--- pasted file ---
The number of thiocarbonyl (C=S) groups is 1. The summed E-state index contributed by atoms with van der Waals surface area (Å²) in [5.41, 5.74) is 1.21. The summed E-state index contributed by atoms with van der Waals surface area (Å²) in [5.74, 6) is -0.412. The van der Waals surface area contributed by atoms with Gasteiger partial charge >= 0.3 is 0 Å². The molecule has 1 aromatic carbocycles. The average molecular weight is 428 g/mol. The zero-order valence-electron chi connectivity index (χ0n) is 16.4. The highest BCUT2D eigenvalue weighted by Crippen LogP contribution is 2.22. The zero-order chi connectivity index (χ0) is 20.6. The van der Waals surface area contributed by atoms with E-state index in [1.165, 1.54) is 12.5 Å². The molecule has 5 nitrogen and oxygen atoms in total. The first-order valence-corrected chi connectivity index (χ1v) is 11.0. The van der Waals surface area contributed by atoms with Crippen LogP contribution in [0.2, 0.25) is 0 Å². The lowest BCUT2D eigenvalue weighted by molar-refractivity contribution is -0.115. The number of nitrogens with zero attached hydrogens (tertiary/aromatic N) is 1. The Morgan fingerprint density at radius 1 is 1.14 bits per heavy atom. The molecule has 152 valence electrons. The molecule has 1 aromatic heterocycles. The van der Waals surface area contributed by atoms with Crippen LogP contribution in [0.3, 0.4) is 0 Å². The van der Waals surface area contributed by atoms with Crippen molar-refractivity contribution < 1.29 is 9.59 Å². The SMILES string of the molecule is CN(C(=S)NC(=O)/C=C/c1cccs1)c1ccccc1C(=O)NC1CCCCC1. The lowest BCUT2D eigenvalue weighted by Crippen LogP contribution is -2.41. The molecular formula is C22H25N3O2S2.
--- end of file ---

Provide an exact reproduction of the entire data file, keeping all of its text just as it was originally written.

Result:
The number of thiocarbonyl (C=S) groups is 1. The summed E-state index contributed by atoms with van der Waals surface area (Å²) in [5.41, 5.74) is 1.21. The summed E-state index contributed by atoms with van der Waals surface area (Å²) in [5.74, 6) is -0.412. The van der Waals surface area contributed by atoms with Gasteiger partial charge >= 0.3 is 0 Å². The molecule has 1 aromatic carbocycles. The average molecular weight is 428 g/mol. The zero-order valence-electron chi connectivity index (χ0n) is 16.4. The highest BCUT2D eigenvalue weighted by Crippen LogP contribution is 2.22. The zero-order chi connectivity index (χ0) is 20.6. The van der Waals surface area contributed by atoms with E-state index in [1.165, 1.54) is 12.5 Å². The molecule has 5 nitrogen and oxygen atoms in total. The first-order valence-corrected chi connectivity index (χ1v) is 11.0. The van der Waals surface area contributed by atoms with Crippen LogP contribution in [0.2, 0.25) is 0 Å². The lowest BCUT2D eigenvalue weighted by molar-refractivity contribution is -0.115. The number of nitrogens with zero attached hydrogens (tertiary/aromatic N) is 1. The Morgan fingerprint density at radius 1 is 1.14 bits per heavy atom. The molecule has 152 valence electrons. The molecule has 1 aromatic heterocycles. The van der Waals surface area contributed by atoms with Crippen LogP contribution in [0.3, 0.4) is 0 Å². The van der Waals surface area contributed by atoms with Crippen molar-refractivity contribution < 1.29 is 9.59 Å². The SMILES string of the molecule is CN(C(=S)NC(=O)/C=C/c1cccs1)c1ccccc1C(=O)NC1CCCCC1. The lowest BCUT2D eigenvalue weighted by Crippen LogP contribution is -2.41. The molecular formula is C22H25N3O2S2.